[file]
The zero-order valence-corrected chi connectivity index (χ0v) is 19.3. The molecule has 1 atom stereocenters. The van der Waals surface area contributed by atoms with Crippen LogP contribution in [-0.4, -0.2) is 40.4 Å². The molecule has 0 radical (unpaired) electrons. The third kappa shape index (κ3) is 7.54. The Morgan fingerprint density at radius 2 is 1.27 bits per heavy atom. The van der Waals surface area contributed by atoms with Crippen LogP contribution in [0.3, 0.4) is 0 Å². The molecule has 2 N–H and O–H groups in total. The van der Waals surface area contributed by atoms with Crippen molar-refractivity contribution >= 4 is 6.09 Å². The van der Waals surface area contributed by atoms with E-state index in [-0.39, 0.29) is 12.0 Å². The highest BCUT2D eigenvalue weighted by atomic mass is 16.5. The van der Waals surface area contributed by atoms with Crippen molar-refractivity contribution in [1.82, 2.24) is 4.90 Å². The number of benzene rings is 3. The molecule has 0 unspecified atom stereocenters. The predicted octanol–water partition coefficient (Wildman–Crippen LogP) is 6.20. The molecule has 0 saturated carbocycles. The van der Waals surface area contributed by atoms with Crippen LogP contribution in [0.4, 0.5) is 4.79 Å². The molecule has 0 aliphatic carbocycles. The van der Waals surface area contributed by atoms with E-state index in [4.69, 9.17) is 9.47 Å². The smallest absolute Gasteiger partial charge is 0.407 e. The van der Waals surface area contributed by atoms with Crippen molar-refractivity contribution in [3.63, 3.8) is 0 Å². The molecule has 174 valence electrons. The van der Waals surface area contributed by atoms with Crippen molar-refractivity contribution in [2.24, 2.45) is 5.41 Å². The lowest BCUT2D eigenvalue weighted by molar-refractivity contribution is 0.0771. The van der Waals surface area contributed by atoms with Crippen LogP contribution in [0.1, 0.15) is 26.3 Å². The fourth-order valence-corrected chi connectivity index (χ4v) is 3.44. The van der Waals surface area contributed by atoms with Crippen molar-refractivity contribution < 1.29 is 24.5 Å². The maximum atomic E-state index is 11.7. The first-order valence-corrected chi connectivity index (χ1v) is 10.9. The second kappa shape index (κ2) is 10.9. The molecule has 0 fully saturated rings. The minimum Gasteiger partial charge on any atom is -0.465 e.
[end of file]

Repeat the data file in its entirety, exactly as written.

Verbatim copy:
The zero-order valence-corrected chi connectivity index (χ0v) is 19.3. The molecule has 1 atom stereocenters. The van der Waals surface area contributed by atoms with Crippen LogP contribution in [-0.4, -0.2) is 40.4 Å². The molecule has 0 radical (unpaired) electrons. The third kappa shape index (κ3) is 7.54. The Morgan fingerprint density at radius 2 is 1.27 bits per heavy atom. The van der Waals surface area contributed by atoms with Crippen LogP contribution in [0.3, 0.4) is 0 Å². The molecule has 2 N–H and O–H groups in total. The van der Waals surface area contributed by atoms with Crippen molar-refractivity contribution >= 4 is 6.09 Å². The van der Waals surface area contributed by atoms with E-state index in [-0.39, 0.29) is 12.0 Å². The highest BCUT2D eigenvalue weighted by atomic mass is 16.5. The van der Waals surface area contributed by atoms with Crippen molar-refractivity contribution in [1.82, 2.24) is 4.90 Å². The number of benzene rings is 3. The molecule has 0 unspecified atom stereocenters. The predicted octanol–water partition coefficient (Wildman–Crippen LogP) is 6.20. The molecule has 0 saturated carbocycles. The van der Waals surface area contributed by atoms with Crippen LogP contribution in [0.4, 0.5) is 4.79 Å². The molecule has 0 aliphatic carbocycles. The van der Waals surface area contributed by atoms with E-state index in [4.69, 9.17) is 9.47 Å². The smallest absolute Gasteiger partial charge is 0.407 e. The van der Waals surface area contributed by atoms with Crippen molar-refractivity contribution in [3.63, 3.8) is 0 Å². The molecule has 174 valence electrons. The van der Waals surface area contributed by atoms with Crippen molar-refractivity contribution in [2.24, 2.45) is 5.41 Å². The lowest BCUT2D eigenvalue weighted by molar-refractivity contribution is 0.0771. The van der Waals surface area contributed by atoms with Crippen LogP contribution in [0.1, 0.15) is 26.3 Å². The fourth-order valence-corrected chi connectivity index (χ4v) is 3.44. The van der Waals surface area contributed by atoms with Crippen molar-refractivity contribution < 1.29 is 24.5 Å². The maximum atomic E-state index is 11.7. The first-order valence-corrected chi connectivity index (χ1v) is 10.9. The second kappa shape index (κ2) is 10.9. The molecule has 0 fully saturated rings. The minimum Gasteiger partial charge on any atom is -0.465 e.